Blasted Moments: Remarking a Hiroshima Image

  • Gene Ray
Part of the Studies in European Culture and History book series (SECH)


What manifests for me now, this January 2002, what gets in my way and confronts me in this historical moment, is an image of a blasted wristwatch.


Hague Convention Global Justice Ground Zero Manhattan Project Visual Culture 
These keywords were added by machine and not by the authors. This process is experimental and the keywords may be updated as the learning algorithm improves.


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  1. 1.
    I refer to the stunning paradox with which Maurice Blanchot opens The Writing of the Disaster, Ann Smock, trans. (Lincoln, NE: University of Nebraska Press, 1995), p. 1: “The disaster ruins everything, all the while leaving everything intact.”Google Scholar
  2. 2.
    See J. Samuel Walker, “The Decision to Use the Bomb: A Historiographical Update,” and Barton J. Bernstein, “Understanding the Atomic Bomb and the Japanese Surrender: Missed Opportunities, Little-Known Near Disasters, and Modern Memory,” both in Michael J. Hogan, ed., Hiroshima in History and Memory (Cambridge: Cambridge University Press, 1996), pp. 11–79; and Gar Alperovitz, “Historians Reassess: Did We Need to Drop the Bomb,” in Kai Bird and Lawrence Lifschultz, eds., Hiroshima’s Shadow: Writings on the Denial of History and the Smithsonian Controversy (Sony Creek, CI: Pamphleteer’s Press, 1998), pp. 5–21.Google Scholar
  3. 3.
    I am re-inflecting some of the keywords of Benjamin’s essay in order to emphasize how historical “truth” is their point of convergence with the post-catastrophe reflections of Adorno and Derrida. “Empty, homogenous time” (leere und homogene Zeit) would be reified time, experienced as history purged of revolutionary “events,” closed to the possibility of any further rupturing of qualitative “arrivals.” Its conception of history would correspond to what Adorno called “the ever-new production of the always-the-same” (CCS 16/23, translation modified). The “Now” (Jetztzeit) would be the experience of reactivated revolutionary time, struggling to open itself to its own “weak messianic power” (schwache messianische Kraft) and thus to bring about “the real state of emergency” (der wirkliche Ausnahmezustand) of militant transformational action. Thus, to say that Hiroshima blasted a moment out of the stream of history is to say, in Benjamin’s terms, that the repression and avoidance of the trauma blocked access to the “Now” and reinstated the reified “intactness” and empty homogeneity of continuously elapsing time. To restart ethico-political time would be to blast open that reified continuum. Benjamin’s “arrest” (Stillstellung) of thought in a “constellation” of historical tensions that “crystallizes into a monad” would not, in my reading, be the seizure of Adorno’s dialectical movement into the frozen closure of resolution; it would rather be a moment within the dialectic that “hits” and propels critical thought into committed practice. See also, “Konvolut N” in Benjamin, Das Passagen-Werk, in Rolf Tiedemann and Hermann Schweppenhäuser, eds., Gesammelte Schriften, vol. 5 (Frankfurt/Main: Suhrkamp Verlag, 1972); in English as The Arcades Project, Howard Eiland and Kevin McLaughlin, trans. (Cambridge, MA: Belknap/Harvard University Press, 1999).Google Scholar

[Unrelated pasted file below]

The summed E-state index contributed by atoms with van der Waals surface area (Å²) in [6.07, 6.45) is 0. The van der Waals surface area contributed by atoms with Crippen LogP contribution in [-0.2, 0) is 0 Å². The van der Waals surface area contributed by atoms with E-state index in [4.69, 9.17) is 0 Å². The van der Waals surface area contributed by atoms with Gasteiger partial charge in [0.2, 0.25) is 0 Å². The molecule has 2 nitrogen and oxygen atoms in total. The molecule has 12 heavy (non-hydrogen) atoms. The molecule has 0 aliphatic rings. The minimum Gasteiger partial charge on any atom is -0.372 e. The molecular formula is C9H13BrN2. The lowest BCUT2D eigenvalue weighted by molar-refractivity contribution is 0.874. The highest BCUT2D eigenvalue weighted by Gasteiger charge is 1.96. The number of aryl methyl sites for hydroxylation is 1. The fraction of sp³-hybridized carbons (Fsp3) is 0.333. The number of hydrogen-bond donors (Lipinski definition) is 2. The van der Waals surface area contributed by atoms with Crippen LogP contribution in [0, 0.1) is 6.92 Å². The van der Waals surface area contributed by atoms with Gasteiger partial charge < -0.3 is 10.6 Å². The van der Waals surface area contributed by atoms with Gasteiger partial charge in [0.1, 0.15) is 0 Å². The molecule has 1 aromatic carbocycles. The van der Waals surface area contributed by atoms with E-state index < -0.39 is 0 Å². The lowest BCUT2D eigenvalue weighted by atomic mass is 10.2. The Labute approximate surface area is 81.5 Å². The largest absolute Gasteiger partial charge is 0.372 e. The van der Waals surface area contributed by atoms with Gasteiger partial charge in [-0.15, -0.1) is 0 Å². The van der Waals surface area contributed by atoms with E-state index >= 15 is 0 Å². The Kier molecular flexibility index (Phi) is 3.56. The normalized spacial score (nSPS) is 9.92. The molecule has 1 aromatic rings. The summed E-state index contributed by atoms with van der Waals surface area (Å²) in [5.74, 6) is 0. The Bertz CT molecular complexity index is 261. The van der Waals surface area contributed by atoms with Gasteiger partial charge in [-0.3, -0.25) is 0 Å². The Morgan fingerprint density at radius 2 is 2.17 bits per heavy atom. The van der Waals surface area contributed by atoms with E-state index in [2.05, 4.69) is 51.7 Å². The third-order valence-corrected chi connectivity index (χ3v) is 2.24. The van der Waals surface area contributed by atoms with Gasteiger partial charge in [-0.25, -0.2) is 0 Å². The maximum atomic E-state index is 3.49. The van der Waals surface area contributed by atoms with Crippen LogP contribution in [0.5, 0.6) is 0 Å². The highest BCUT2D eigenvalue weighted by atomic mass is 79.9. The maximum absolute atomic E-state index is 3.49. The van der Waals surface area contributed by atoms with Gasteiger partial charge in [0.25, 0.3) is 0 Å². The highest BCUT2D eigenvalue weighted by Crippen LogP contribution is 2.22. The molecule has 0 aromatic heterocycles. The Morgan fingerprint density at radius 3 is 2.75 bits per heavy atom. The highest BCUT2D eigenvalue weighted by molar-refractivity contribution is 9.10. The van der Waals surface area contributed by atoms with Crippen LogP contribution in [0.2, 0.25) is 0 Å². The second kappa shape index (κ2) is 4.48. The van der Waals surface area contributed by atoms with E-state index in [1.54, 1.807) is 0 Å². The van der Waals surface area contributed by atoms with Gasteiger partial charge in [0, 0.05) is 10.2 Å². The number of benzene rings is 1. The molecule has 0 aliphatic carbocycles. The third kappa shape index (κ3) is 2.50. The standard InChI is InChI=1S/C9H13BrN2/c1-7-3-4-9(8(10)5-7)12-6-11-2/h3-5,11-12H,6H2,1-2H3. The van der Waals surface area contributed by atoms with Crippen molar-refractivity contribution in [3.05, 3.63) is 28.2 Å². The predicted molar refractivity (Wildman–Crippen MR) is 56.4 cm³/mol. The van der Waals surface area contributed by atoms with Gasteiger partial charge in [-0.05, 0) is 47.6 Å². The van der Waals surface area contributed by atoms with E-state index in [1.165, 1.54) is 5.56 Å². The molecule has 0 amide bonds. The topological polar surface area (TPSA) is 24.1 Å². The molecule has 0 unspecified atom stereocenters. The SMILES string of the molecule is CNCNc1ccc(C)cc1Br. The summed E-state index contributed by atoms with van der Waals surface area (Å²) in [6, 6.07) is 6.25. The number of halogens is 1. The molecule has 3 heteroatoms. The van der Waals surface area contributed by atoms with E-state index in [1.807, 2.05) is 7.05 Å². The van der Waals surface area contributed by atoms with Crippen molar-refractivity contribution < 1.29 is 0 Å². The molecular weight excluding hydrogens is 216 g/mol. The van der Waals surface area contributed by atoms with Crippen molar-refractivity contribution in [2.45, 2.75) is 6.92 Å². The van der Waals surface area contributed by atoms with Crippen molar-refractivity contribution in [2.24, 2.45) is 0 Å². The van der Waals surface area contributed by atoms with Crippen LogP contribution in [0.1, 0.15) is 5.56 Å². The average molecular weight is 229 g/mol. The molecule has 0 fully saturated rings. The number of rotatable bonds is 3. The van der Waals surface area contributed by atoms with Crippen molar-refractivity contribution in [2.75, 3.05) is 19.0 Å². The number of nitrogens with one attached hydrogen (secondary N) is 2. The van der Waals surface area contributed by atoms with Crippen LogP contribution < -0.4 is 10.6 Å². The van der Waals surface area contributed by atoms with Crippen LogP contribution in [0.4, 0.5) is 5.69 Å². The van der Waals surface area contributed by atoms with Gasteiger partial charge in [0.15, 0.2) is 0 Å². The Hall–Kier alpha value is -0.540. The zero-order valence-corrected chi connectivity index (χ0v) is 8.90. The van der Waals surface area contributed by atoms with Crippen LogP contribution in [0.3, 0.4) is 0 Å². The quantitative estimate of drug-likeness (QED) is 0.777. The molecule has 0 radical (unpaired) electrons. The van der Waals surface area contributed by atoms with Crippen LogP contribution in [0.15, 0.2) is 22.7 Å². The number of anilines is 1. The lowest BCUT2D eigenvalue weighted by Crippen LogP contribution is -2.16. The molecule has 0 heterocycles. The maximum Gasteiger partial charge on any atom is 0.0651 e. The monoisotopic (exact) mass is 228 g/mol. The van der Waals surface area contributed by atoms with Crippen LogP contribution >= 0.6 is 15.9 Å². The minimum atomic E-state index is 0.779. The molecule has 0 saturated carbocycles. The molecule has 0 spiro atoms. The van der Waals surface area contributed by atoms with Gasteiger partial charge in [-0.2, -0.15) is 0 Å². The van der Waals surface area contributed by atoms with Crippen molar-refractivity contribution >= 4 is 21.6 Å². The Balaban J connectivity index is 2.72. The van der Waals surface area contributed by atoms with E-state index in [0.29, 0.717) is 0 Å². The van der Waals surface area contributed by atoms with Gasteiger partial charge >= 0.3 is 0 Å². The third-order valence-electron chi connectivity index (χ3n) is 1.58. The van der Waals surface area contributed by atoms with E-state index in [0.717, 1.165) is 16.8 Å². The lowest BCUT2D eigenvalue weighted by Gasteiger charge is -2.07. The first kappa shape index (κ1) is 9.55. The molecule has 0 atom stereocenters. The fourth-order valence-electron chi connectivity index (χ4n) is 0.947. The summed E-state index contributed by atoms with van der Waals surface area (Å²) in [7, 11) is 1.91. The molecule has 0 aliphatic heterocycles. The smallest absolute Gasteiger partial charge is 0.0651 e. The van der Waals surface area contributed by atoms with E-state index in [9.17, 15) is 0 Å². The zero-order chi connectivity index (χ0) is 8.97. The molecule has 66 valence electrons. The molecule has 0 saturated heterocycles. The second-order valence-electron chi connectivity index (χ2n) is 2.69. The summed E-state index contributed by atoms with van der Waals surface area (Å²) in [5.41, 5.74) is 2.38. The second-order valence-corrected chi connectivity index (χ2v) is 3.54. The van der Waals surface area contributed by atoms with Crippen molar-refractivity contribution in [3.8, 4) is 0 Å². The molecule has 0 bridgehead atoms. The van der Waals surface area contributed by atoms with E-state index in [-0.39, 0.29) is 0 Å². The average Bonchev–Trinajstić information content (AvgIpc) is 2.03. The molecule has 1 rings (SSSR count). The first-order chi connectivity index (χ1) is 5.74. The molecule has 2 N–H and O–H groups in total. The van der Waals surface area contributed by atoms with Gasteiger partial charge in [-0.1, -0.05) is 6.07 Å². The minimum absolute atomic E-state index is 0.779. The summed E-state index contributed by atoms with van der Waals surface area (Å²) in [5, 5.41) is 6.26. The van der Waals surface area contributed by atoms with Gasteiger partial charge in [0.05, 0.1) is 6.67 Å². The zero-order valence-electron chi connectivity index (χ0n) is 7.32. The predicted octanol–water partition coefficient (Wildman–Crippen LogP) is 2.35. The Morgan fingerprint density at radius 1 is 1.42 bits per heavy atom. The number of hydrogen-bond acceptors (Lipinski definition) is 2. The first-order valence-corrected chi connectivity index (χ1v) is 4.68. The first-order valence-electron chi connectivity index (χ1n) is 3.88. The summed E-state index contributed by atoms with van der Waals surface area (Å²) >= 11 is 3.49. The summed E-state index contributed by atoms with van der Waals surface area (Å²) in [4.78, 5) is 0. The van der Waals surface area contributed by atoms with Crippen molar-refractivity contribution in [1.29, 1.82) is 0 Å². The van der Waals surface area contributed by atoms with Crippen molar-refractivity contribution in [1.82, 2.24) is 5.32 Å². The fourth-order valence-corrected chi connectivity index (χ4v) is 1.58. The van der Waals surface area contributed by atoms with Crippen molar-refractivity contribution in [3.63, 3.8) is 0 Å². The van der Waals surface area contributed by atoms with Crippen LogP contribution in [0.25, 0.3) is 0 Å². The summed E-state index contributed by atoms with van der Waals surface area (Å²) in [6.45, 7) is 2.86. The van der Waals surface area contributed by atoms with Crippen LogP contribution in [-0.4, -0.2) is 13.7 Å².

4. 4.
    Michel Foucault, “Nietzsche, Genealogy, History,” in Donald Bouchard, ed., Donald Bouchard and Sherry Simon, trans., Language, Counter-Memory, Practice: Selected Essays and Interviews (Ithaca: Cornell University Press, 1977).Google Scholar
  5. 6.
    Michael Blow et al., The History of the Atomic Bomb (New York: American Heritage, 1968), hereafter cited by page number in the text. I thank Joni Spigler for putting a copy of this book into my hands ten years ago, thereby exposing me to this image and its hit.Google Scholar
  6. 8.
    Robert Jay Lifton and Greg Mitchell, Hiroshima in America: A Half-Century of Denial (New York: Avon, 1995), p. 16.Google Scholar
  7. 11.
    On this period and its peculiar “splitting” of the atom into symbols of both war and peace, see Paul Boyer, Fallout: A Historian Reflects on America’s Half-Century Encounter with Nuclear Weapons (Columbus: Ohio State University Press, 1998), pp. 107–28.Google Scholar
  8. 12.
    Frank Barnaby, general ed., et al., The Gaia Peace Atlas: Survival into the Third Millennium (New York: Doubleday, 1988).Google Scholar
  9. 16.
    Hannah Arendt, The Origins of Totalitarianism (New York: Harcourt Brace, 1951); and Eberhard Jäckel, “Die elende Praxis der Untersteller,” Die Zeit, September 12, 1986. Jäckel’s essay is translated and discussed in LaCapra, Representing the Holocaust, p. 49, and in Enzo Traverso, Understanding the Nazi Genocide: Marxism after Auschwitz (London: Pluto Press, 1999), p. 68.Google Scholar
  10. 18.
    Giorgio Agamben, Remnants of Auschwitz: The Witness and the Archive, Daniel Heller-Roazen, trans. (New York: Zone, 1999), p. 148. See also, Agamben’s Homo Sacer: Sovereign Power and Bare Life, Daniel Heller-Roazen, trans. (Stanford: Stanford University Press, 1998).Google Scholar
  11. 19.
    Jonathan Schell, The Unfinished Twentieth Century (London: Verso, 2001), pp. 3–7.Google Scholar

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© Gene Ray 2005

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  • Gene Ray

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